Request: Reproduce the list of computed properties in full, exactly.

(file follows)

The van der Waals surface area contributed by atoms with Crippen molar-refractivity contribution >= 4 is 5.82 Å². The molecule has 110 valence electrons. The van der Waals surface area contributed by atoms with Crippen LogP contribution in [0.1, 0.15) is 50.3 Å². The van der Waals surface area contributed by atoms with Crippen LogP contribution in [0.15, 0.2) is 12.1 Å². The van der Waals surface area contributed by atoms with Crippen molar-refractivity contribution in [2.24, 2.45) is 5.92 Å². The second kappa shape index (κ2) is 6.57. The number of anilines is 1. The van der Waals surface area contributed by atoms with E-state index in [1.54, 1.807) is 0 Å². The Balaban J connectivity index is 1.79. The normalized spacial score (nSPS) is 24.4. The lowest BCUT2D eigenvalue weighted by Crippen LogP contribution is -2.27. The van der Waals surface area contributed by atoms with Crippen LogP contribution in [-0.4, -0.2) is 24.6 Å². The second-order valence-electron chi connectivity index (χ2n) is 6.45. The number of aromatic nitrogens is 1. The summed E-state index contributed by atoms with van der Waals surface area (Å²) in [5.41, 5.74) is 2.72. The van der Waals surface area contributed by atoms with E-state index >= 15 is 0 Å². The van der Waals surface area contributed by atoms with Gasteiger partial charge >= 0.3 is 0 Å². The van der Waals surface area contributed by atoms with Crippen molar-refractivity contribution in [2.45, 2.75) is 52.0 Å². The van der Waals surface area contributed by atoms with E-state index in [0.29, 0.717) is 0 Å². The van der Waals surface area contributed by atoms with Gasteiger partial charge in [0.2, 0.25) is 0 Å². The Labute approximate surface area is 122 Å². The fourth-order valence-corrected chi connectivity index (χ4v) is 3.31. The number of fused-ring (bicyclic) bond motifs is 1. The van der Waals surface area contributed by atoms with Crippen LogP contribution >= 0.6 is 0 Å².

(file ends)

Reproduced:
The van der Waals surface area contributed by atoms with Crippen molar-refractivity contribution >= 4 is 5.82 Å². The molecule has 110 valence electrons. The van der Waals surface area contributed by atoms with Crippen LogP contribution in [0.1, 0.15) is 50.3 Å². The van der Waals surface area contributed by atoms with Crippen LogP contribution in [0.15, 0.2) is 12.1 Å². The van der Waals surface area contributed by atoms with Crippen molar-refractivity contribution in [2.24, 2.45) is 5.92 Å². The second kappa shape index (κ2) is 6.57. The number of anilines is 1. The van der Waals surface area contributed by atoms with E-state index in [1.54, 1.807) is 0 Å². The Balaban J connectivity index is 1.79. The normalized spacial score (nSPS) is 24.4. The lowest BCUT2D eigenvalue weighted by Crippen LogP contribution is -2.27. The van der Waals surface area contributed by atoms with Crippen LogP contribution in [-0.4, -0.2) is 24.6 Å². The second-order valence-electron chi connectivity index (χ2n) is 6.45. The number of aromatic nitrogens is 1. The summed E-state index contributed by atoms with van der Waals surface area (Å²) in [5.41, 5.74) is 2.72. The van der Waals surface area contributed by atoms with E-state index >= 15 is 0 Å². The van der Waals surface area contributed by atoms with Gasteiger partial charge >= 0.3 is 0 Å². The van der Waals surface area contributed by atoms with Crippen molar-refractivity contribution in [2.45, 2.75) is 52.0 Å². The van der Waals surface area contributed by atoms with E-state index in [0.29, 0.717) is 0 Å². The van der Waals surface area contributed by atoms with Gasteiger partial charge in [0.2, 0.25) is 0 Å². The Labute approximate surface area is 122 Å². The fourth-order valence-corrected chi connectivity index (χ4v) is 3.31. The number of fused-ring (bicyclic) bond motifs is 1. The van der Waals surface area contributed by atoms with Crippen LogP contribution >= 0.6 is 0 Å².